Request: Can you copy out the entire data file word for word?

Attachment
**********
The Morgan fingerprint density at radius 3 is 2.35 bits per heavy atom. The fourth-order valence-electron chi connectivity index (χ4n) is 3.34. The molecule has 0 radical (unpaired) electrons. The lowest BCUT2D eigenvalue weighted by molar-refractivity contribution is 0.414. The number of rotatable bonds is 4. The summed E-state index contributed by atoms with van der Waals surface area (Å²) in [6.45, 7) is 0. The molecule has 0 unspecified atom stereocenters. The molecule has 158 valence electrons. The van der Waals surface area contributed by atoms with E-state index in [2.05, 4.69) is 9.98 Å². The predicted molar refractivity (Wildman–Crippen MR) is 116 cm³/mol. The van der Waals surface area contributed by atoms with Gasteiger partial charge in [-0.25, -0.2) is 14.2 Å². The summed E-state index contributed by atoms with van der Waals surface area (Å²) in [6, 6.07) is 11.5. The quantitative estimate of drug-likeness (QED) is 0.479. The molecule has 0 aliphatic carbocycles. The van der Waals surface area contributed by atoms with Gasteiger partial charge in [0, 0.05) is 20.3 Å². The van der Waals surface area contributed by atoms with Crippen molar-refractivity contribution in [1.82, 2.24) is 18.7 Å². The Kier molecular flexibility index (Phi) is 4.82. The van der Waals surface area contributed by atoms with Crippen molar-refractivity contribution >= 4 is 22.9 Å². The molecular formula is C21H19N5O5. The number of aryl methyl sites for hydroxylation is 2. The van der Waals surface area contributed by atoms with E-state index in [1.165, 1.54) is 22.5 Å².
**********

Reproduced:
The Morgan fingerprint density at radius 3 is 2.35 bits per heavy atom. The fourth-order valence-electron chi connectivity index (χ4n) is 3.34. The molecule has 0 radical (unpaired) electrons. The lowest BCUT2D eigenvalue weighted by molar-refractivity contribution is 0.414. The number of rotatable bonds is 4. The summed E-state index contributed by atoms with van der Waals surface area (Å²) in [6.45, 7) is 0. The molecule has 0 unspecified atom stereocenters. The molecule has 158 valence electrons. The van der Waals surface area contributed by atoms with E-state index in [2.05, 4.69) is 9.98 Å². The predicted molar refractivity (Wildman–Crippen MR) is 116 cm³/mol. The van der Waals surface area contributed by atoms with Gasteiger partial charge in [-0.25, -0.2) is 14.2 Å². The summed E-state index contributed by atoms with van der Waals surface area (Å²) in [6, 6.07) is 11.5. The quantitative estimate of drug-likeness (QED) is 0.479. The molecule has 0 aliphatic carbocycles. The van der Waals surface area contributed by atoms with Gasteiger partial charge in [0, 0.05) is 20.3 Å². The van der Waals surface area contributed by atoms with Crippen molar-refractivity contribution in [1.82, 2.24) is 18.7 Å². The Kier molecular flexibility index (Phi) is 4.82. The van der Waals surface area contributed by atoms with Crippen molar-refractivity contribution >= 4 is 22.9 Å². The molecular formula is C21H19N5O5. The number of aryl methyl sites for hydroxylation is 2. The van der Waals surface area contributed by atoms with E-state index in [1.165, 1.54) is 22.5 Å².